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Worms that are not polychaetes

Mollusca: Aplacophora 


Aplacophora: Falcidens chiastos

Aplacophorans are worm-like molluscs. They are covered with a glistening felt of calcareous spicules, although this is not obvious in some taxa. In some aplacophorans (the Neomeniomorpha) there is a ventral foot which, once recognised, is decidedly mollusc-like. The other group of aplacophorans, the Chaetodermomorpha, lack a ventral foot and are recognised as aplacophorans by the lack of segmentation and the felt of spicules.


Some aplacophorans might at first glance be confused with Chrysopetalidae or Euphrosinidae since the calcareous spicules are slightly reminiscent of polychaete chaetae. However, Aplacophorans have no segmentation, which is very evident in chrysopetalida and euphrosinids, especially in ventral view.

Aplacophorans apparently burrow in soft sediments and are typically found on continental shelf and the upper continental slope. The Australian fauna is highly diverse by world standards, and comprises about 32 species in 10 families, although additional taxa remain undescribed.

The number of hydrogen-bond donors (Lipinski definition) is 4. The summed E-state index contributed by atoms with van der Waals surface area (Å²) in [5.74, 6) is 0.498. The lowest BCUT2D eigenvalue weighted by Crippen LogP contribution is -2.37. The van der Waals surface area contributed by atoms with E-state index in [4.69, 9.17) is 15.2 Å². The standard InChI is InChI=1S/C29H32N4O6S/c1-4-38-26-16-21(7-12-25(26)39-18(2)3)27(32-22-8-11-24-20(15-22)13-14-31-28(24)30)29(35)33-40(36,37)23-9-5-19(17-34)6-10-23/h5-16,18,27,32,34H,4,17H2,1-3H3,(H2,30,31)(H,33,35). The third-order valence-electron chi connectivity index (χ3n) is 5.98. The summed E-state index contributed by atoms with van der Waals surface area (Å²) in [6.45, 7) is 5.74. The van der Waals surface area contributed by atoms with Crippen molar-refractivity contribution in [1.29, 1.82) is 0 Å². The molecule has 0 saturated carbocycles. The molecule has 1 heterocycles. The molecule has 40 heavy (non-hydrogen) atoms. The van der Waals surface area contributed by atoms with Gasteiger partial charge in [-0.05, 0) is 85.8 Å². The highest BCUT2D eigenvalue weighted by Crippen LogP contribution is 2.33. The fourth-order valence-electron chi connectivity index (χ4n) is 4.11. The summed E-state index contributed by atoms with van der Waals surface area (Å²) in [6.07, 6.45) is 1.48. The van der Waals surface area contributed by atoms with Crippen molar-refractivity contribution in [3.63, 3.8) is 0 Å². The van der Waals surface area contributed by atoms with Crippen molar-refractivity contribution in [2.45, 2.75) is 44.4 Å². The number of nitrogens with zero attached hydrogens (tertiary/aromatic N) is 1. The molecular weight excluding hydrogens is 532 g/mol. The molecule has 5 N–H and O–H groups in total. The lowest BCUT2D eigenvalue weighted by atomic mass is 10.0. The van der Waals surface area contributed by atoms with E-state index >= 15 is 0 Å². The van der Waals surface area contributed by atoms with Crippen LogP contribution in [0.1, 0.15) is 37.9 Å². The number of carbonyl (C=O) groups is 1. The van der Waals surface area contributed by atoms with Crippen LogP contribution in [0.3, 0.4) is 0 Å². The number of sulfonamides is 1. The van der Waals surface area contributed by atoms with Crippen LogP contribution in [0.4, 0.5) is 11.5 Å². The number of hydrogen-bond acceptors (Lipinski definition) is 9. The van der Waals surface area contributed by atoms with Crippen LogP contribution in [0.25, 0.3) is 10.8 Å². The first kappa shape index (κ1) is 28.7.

The following 3 publications by Scheltema document what is known of the Australian fauna.

Scheltema, AH. 1998. Class Aplacophora. In Beesley, PL, Ross, GJB and Wells, A (eds), Fauna of Australia. Mollusca: The Southern Synthesis. Fauna of Australia Volume 5. CSIRO Publishing, Melbourne, pp. 145-159.

Scheltema, AH. 1989. Australian aplacophoran molluscs. I. Chaetodermamorpha from Bass Strait and the continental slope off south-eastern Australia. Records of the Australian Museum 41, 43-62.

Scheltema, AH. 2001. Aplacophora. In Wells, A and Houston, WWK (eds). Zoological Catalogue of Australia. Vol. 17.2. Mollusca: Aplacophora, Polyplacophora, Scaphopoda, Cephalopoda. CSIRO Publishing, Melbourne, pp. 1-18.